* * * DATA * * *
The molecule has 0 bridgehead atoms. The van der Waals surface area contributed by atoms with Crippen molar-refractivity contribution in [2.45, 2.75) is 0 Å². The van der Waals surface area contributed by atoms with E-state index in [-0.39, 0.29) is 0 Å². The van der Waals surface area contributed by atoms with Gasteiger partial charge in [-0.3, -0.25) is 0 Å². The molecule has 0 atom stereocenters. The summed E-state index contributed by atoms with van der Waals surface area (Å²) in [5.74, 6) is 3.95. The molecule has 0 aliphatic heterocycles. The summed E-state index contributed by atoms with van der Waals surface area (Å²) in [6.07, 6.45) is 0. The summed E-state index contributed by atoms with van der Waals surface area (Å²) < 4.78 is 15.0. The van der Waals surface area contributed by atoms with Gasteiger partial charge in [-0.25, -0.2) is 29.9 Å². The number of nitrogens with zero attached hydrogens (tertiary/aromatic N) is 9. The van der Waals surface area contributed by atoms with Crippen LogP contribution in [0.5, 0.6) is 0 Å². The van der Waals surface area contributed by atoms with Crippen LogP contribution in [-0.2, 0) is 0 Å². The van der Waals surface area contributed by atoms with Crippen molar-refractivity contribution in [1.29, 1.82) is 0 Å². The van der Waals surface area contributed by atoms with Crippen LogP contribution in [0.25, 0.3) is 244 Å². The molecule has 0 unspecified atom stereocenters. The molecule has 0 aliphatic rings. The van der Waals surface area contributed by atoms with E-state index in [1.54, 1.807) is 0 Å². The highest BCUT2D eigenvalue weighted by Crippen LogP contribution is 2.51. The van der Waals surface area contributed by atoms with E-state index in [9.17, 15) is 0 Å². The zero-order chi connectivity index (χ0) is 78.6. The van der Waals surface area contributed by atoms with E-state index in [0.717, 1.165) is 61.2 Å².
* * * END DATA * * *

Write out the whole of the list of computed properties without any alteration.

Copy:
The molecule has 0 bridgehead atoms. The van der Waals surface area contributed by atoms with Crippen molar-refractivity contribution in [2.45, 2.75) is 0 Å². The van der Waals surface area contributed by atoms with E-state index in [-0.39, 0.29) is 0 Å². The van der Waals surface area contributed by atoms with Gasteiger partial charge in [-0.3, -0.25) is 0 Å². The molecule has 0 atom stereocenters. The summed E-state index contributed by atoms with van der Waals surface area (Å²) in [5.74, 6) is 3.95. The molecule has 0 aliphatic heterocycles. The summed E-state index contributed by atoms with van der Waals surface area (Å²) in [6.07, 6.45) is 0. The summed E-state index contributed by atoms with van der Waals surface area (Å²) < 4.78 is 15.0. The van der Waals surface area contributed by atoms with Gasteiger partial charge in [-0.25, -0.2) is 29.9 Å². The number of nitrogens with zero attached hydrogens (tertiary/aromatic N) is 9. The van der Waals surface area contributed by atoms with Crippen LogP contribution in [0.5, 0.6) is 0 Å². The van der Waals surface area contributed by atoms with Crippen LogP contribution in [-0.2, 0) is 0 Å². The van der Waals surface area contributed by atoms with Crippen molar-refractivity contribution in [1.29, 1.82) is 0 Å². The van der Waals surface area contributed by atoms with Crippen LogP contribution in [0.25, 0.3) is 244 Å². The molecule has 0 unspecified atom stereocenters. The molecule has 0 aliphatic rings. The van der Waals surface area contributed by atoms with E-state index in [1.54, 1.807) is 0 Å². The highest BCUT2D eigenvalue weighted by Crippen LogP contribution is 2.51. The van der Waals surface area contributed by atoms with E-state index in [9.17, 15) is 0 Å². The zero-order chi connectivity index (χ0) is 78.6. The van der Waals surface area contributed by atoms with E-state index in [0.717, 1.165) is 61.2 Å².